Residents from the District’s eight wards spent Saturday telling Mayor Vincent Gray their vision for D.C.’s future at a daylong meeting that was part public forum, part administration update.
The One City Summit, which Gray long touted as a “frank and open conversation” about the state of the city, attracted more than 1,700 District residents, falling short of the 3,211 registrations or the projected attendance of 1,927.
Still, Gray hailed the gathering as a chance for residents to cross economic and racial barriers and offer unvarnished insights to D.C. leaders.
“We must take the opportunity to seize our future and harness all of the dramatic changes that we are experiencing for the maximum benefit of our entire city,” Gray said. “We are bound together in a single destiny as a city… What happens in Barry Farm and Deanwood affects what happens in Georgetown and Cleveland Park, and vice versa.”
Former Mayor Marion Barry, now a councilman representing Ward 8, said the summit was an updated version of the townhall meetings he held during his four terms as the city’s chief executive. “Each generation of mayors ought to be generating ideas that extend us from where we started,” Barry said. “I think it’s a fine idea to bring everyone together and try to define what One City is.”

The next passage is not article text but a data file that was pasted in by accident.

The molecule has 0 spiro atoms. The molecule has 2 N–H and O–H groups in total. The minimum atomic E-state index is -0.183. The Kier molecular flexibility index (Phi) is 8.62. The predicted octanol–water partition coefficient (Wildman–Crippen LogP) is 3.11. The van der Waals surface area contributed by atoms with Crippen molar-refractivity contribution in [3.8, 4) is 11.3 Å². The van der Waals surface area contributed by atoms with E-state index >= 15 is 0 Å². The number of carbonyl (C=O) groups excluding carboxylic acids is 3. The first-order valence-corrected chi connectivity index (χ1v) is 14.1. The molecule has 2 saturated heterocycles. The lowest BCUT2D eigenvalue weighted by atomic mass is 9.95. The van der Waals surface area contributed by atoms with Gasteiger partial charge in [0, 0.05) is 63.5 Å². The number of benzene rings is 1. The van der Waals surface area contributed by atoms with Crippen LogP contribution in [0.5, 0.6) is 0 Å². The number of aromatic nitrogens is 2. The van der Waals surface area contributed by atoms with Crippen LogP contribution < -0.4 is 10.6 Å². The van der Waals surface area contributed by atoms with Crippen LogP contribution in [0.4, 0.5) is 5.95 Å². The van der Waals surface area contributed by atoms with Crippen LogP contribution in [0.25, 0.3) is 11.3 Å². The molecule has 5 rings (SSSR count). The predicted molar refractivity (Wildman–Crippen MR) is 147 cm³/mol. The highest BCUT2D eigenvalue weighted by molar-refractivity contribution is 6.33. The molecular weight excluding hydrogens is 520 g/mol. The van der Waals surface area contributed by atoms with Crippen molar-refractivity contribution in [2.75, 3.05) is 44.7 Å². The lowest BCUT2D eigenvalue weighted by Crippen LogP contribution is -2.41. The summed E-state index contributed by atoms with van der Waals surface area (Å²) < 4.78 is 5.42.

But critics called the event a pricey political rally, funded by taxpayers.
The summit, which shared a name with Gray’s campaign platform, had an estimated cost of $600,000, of which only $50,000 was offset by private donations. The balance of roughly $550,000 was to be paid out of taxpayer funds, a mayoral spokesman acknowledged. Paul Craney, the executive director of the D.C. Republican Committee, previously slammed the event as “a big waste of money” and “a campaign slogan convention.”
But some participants, who received folders of Gray administration handouts and heard from District officials before sharing their views in groups and using electronic keypads, said they thought the summit was worthwhile.
“I think it’s great,” said Sheila Reid, a Columbia Heights resident. “The voices have been heard.”
A Ward 5 resident, Marvin E. Adams, said he wanted to see Gray stage additional meetings so more D.C. residents could participate.
“The concept is phenomenal,” Adams said. “I think they should be held in the evenings and at other times to incorporate others.”
The meeting attracted a broad sampling of District residents, according to a voluntary survey of participants: 44 percent of participants were African-American and 22 percent were Caucasian. Latino residents, who only comprise 9 percent of D.C., were 19 percent of the crowd on Saturday.
Women also had a notably large presence. Although women make up 53 percent of the District’s population, they were 61 percent of the participants on Saturday, according to the survey.